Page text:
“Months of Supply” refers to the number of months it would take for the current inventory of homes on the market to sell given the current sales pace.  Historically, six months of supply is associated with moderate price appreciation, and a lower level of months’ supply tends to push prices up more rapidly.  As you can see, the extreme low supply continues to be an industry-wide problem, as buyers have fewer choices of homes in higher demand areas.  All the compared market areas have less homes for sale, as compared to the same time in 2019.  Lowell has 39.7% less for sale.  Lowell, Saranac and Belding have the lowest Months of Supply in our area of focus, reinforcing the Eastern Kent County and Western Ionia County demand.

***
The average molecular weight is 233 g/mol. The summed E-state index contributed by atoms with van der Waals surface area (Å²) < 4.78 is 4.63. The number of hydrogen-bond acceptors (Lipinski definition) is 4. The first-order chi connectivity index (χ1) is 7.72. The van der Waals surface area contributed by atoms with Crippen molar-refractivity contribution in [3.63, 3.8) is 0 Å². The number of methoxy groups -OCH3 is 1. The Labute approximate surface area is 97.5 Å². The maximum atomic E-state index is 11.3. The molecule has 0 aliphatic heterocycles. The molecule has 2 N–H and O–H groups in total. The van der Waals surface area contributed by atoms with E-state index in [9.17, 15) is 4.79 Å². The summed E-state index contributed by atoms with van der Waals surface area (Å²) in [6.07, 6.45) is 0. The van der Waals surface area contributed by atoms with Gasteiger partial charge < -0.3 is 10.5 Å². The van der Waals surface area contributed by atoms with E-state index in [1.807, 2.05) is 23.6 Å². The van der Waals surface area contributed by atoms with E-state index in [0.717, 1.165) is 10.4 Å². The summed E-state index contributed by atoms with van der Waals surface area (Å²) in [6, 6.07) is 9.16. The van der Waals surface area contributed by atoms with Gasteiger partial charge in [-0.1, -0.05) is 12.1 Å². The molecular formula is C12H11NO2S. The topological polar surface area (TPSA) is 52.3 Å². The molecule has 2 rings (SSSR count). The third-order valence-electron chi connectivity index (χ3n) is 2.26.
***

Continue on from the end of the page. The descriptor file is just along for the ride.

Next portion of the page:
Inside the Lowell Market Inventory

Year to Date Through September 2020

Location Homes Currently for Sale Months of Supply
Lowell School District -39.7% 1.6      -36.0%
City of Lowell -25.0%                  1.2      -25.0%
Lowell Township -18.8%                  1.5      -25.0%
Vergennes Township -43.8%                  1.7      -39.3%

Statistics courtesy of GRAR is the Greater Regional Alliance of Realtors.

The above chart magnifies the supply problem within the Lowell School District, which has 39.7% less homes on the market as compared to the same time in 2019.   By the nature of seasonality, the Months of Supply will most likely be less over the upcoming winter months.  These numbers are historically low for our community.        

Location Days on The Market
Entire MLS – GRAR* 14
Lowell School District 11